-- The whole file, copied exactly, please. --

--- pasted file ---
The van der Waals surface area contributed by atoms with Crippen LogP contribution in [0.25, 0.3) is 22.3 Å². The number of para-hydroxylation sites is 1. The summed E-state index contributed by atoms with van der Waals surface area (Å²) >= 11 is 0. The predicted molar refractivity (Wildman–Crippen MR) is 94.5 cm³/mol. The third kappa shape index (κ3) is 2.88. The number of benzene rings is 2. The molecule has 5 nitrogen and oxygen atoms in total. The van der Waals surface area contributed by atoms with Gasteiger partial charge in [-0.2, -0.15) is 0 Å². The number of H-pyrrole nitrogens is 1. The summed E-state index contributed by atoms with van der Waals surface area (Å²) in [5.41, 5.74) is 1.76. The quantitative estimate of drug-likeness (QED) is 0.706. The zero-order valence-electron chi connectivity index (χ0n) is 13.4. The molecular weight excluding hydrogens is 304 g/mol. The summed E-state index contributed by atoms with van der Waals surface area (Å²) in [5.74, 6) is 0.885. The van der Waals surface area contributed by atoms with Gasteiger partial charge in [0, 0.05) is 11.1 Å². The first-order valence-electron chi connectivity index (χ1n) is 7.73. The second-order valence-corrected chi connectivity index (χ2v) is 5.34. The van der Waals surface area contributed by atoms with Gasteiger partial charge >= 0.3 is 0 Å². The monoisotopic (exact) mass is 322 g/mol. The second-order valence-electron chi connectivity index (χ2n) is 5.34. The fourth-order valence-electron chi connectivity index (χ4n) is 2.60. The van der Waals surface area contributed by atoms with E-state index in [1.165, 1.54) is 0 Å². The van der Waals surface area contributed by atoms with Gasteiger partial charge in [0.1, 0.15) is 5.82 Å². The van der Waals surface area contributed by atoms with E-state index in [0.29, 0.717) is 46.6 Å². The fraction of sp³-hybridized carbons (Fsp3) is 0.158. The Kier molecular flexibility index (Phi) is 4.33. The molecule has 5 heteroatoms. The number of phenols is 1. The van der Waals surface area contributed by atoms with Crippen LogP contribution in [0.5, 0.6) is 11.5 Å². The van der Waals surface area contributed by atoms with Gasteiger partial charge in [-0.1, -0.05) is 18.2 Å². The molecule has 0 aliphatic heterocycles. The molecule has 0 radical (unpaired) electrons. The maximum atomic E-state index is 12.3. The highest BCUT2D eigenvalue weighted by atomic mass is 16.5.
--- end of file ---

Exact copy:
The van der Waals surface area contributed by atoms with Crippen LogP contribution in [0.25, 0.3) is 22.3 Å². The number of para-hydroxylation sites is 1. The summed E-state index contributed by atoms with van der Waals surface area (Å²) >= 11 is 0. The predicted molar refractivity (Wildman–Crippen MR) is 94.5 cm³/mol. The third kappa shape index (κ3) is 2.88. The number of benzene rings is 2. The molecule has 5 nitrogen and oxygen atoms in total. The van der Waals surface area contributed by atoms with Gasteiger partial charge in [-0.2, -0.15) is 0 Å². The number of H-pyrrole nitrogens is 1. The summed E-state index contributed by atoms with van der Waals surface area (Å²) in [5.41, 5.74) is 1.76. The quantitative estimate of drug-likeness (QED) is 0.706. The zero-order valence-electron chi connectivity index (χ0n) is 13.4. The molecular weight excluding hydrogens is 304 g/mol. The summed E-state index contributed by atoms with van der Waals surface area (Å²) in [5.74, 6) is 0.885. The van der Waals surface area contributed by atoms with Gasteiger partial charge in [0, 0.05) is 11.1 Å². The first-order valence-electron chi connectivity index (χ1n) is 7.73. The second-order valence-corrected chi connectivity index (χ2v) is 5.34. The van der Waals surface area contributed by atoms with Gasteiger partial charge >= 0.3 is 0 Å². The monoisotopic (exact) mass is 322 g/mol. The second-order valence-electron chi connectivity index (χ2n) is 5.34. The fourth-order valence-electron chi connectivity index (χ4n) is 2.60. The van der Waals surface area contributed by atoms with E-state index in [1.165, 1.54) is 0 Å². The van der Waals surface area contributed by atoms with Gasteiger partial charge in [0.1, 0.15) is 5.82 Å². The van der Waals surface area contributed by atoms with E-state index in [0.29, 0.717) is 46.6 Å². The fraction of sp³-hybridized carbons (Fsp3) is 0.158. The Kier molecular flexibility index (Phi) is 4.33. The molecule has 5 heteroatoms. The number of phenols is 1. The van der Waals surface area contributed by atoms with Crippen LogP contribution in [0.5, 0.6) is 11.5 Å². The van der Waals surface area contributed by atoms with Gasteiger partial charge in [-0.1, -0.05) is 18.2 Å². The molecule has 0 aliphatic heterocycles. The molecule has 0 radical (unpaired) electrons. The maximum atomic E-state index is 12.3. The highest BCUT2D eigenvalue weighted by atomic mass is 16.5.